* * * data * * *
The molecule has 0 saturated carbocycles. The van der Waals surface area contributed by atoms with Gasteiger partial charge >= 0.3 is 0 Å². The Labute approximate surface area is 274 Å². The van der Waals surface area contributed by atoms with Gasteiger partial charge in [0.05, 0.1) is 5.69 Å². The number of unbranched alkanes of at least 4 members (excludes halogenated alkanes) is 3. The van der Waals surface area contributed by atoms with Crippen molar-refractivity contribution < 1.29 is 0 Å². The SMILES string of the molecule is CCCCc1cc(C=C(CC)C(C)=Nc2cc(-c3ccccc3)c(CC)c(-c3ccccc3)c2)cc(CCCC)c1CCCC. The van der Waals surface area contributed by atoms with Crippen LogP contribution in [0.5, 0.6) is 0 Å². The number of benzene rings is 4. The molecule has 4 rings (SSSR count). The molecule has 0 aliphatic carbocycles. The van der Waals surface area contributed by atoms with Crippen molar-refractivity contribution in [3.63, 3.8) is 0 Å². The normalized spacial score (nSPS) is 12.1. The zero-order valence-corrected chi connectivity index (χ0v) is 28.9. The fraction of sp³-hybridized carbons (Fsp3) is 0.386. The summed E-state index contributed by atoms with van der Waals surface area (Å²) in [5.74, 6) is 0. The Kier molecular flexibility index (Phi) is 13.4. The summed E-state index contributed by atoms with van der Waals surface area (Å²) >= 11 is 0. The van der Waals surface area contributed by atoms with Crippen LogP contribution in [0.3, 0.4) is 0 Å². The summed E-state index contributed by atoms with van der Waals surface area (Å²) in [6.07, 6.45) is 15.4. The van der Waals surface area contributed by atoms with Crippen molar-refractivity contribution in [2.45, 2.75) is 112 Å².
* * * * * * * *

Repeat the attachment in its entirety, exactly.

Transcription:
The molecule has 0 saturated carbocycles. The van der Waals surface area contributed by atoms with Gasteiger partial charge >= 0.3 is 0 Å². The Labute approximate surface area is 274 Å². The van der Waals surface area contributed by atoms with Gasteiger partial charge in [0.05, 0.1) is 5.69 Å². The number of unbranched alkanes of at least 4 members (excludes halogenated alkanes) is 3. The van der Waals surface area contributed by atoms with Crippen molar-refractivity contribution < 1.29 is 0 Å². The SMILES string of the molecule is CCCCc1cc(C=C(CC)C(C)=Nc2cc(-c3ccccc3)c(CC)c(-c3ccccc3)c2)cc(CCCC)c1CCCC. The van der Waals surface area contributed by atoms with Crippen LogP contribution in [0.5, 0.6) is 0 Å². The number of benzene rings is 4. The molecule has 4 rings (SSSR count). The molecule has 0 aliphatic carbocycles. The van der Waals surface area contributed by atoms with Crippen molar-refractivity contribution in [3.63, 3.8) is 0 Å². The normalized spacial score (nSPS) is 12.1. The zero-order valence-corrected chi connectivity index (χ0v) is 28.9. The fraction of sp³-hybridized carbons (Fsp3) is 0.386. The summed E-state index contributed by atoms with van der Waals surface area (Å²) in [5.74, 6) is 0. The Kier molecular flexibility index (Phi) is 13.4. The summed E-state index contributed by atoms with van der Waals surface area (Å²) >= 11 is 0. The van der Waals surface area contributed by atoms with Crippen LogP contribution in [0.3, 0.4) is 0 Å². The summed E-state index contributed by atoms with van der Waals surface area (Å²) in [6.07, 6.45) is 15.4. The van der Waals surface area contributed by atoms with Crippen molar-refractivity contribution in [2.45, 2.75) is 112 Å².